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Cystitis occurs when the bladder is inflamed, usually because of an infection. It is around eight times more common in women than men. Treatment for cystitis can range from nothing at all in mild cases to a short course of antibiotics together with painkillers. For recurrent cystitis, treatments tend to focus on prevention, and many can be carried out at home, such as taking cranberry extract. Although some methods of cystitis home treatment are unproven, individuals may find them helpful.
Treatment for cystitis should not be carried out if there is any doubt about the cause of the problem. Cystitis normally has symptoms of needing to pass urine frequently and experiencing stinging or burning pain while urinating. Urine can appear dark and cloudy, might contain blood and may smell foul. Occasionally, a person may feel feverish and have pain in the lower abdomen. A doctor can test the urine for infection before cystitis treatment begins.
In less serious cases, treatment for cystitis may not be required, as the body's immune system usually deals with the infection in a matter of days. Where pain is a problem, common painkillers such as ibuprofen can be taken. A course of antibiotics usually helps shorten the length of the illness by a day or so, but patients may feel it is not worth the trouble of taking medication. Pregnant women should be treated to prevent any complications such as a kidney infection.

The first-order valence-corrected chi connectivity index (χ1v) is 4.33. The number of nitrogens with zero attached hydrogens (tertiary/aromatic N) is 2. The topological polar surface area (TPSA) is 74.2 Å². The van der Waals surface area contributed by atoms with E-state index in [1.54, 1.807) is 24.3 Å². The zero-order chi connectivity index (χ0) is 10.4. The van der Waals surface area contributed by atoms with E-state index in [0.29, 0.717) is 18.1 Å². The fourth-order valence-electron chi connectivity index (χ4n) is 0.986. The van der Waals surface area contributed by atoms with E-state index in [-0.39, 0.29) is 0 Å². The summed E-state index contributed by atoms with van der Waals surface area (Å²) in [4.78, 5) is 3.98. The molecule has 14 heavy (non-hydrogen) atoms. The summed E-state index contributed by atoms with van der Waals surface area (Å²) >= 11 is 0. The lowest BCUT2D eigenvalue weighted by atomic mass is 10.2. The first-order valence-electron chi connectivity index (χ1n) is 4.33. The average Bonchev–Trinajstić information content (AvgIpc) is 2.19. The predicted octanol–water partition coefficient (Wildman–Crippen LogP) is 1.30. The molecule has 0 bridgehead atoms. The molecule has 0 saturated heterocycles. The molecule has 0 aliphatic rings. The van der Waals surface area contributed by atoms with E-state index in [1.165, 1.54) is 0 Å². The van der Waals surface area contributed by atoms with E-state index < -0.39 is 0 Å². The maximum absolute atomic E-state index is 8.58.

If cystitis tends to recur, preventing future episodes is the aim. Some people take small amounts of antibiotics regularly over a period of months, but there can be problems with resistant bacteria appearing. If bouts of cystitis are related to intercourse, passing urine immediately after sex and taking antibiotics may help prevent an infection. Another treatment for cystitis that recurs involves keeping antibiotics at home for immediate use if infection occurs.
For prevention of recurrent cystitis, natural treatment with cranberry may be an option. High doses of cranberry extract taken daily, preferably in capsule form, are thought to interfere with the ability of bacteria to cling to the bladder lining. Although unproven, drinking plenty of fluids, wearing cotton underwear and wiping from front to back after passing feces, are also commonly recommended for prevention. Overzealous cleaning of the genital area is not advisable, as it can damage skin and remove protective mucus, encouraging bacterial infection.
Interstitial cystitis, or painful bladder syndrome, is a long-term condition where there is a need to pass urine frequently and painfully, together with pain in the pelvis. It is not associated with infection and the cause is unknown. There is no cure at present so treatment of interstitial cystitis combines a number of approaches, including drugs, exercises, behavioral therapy and occasionally surgery.
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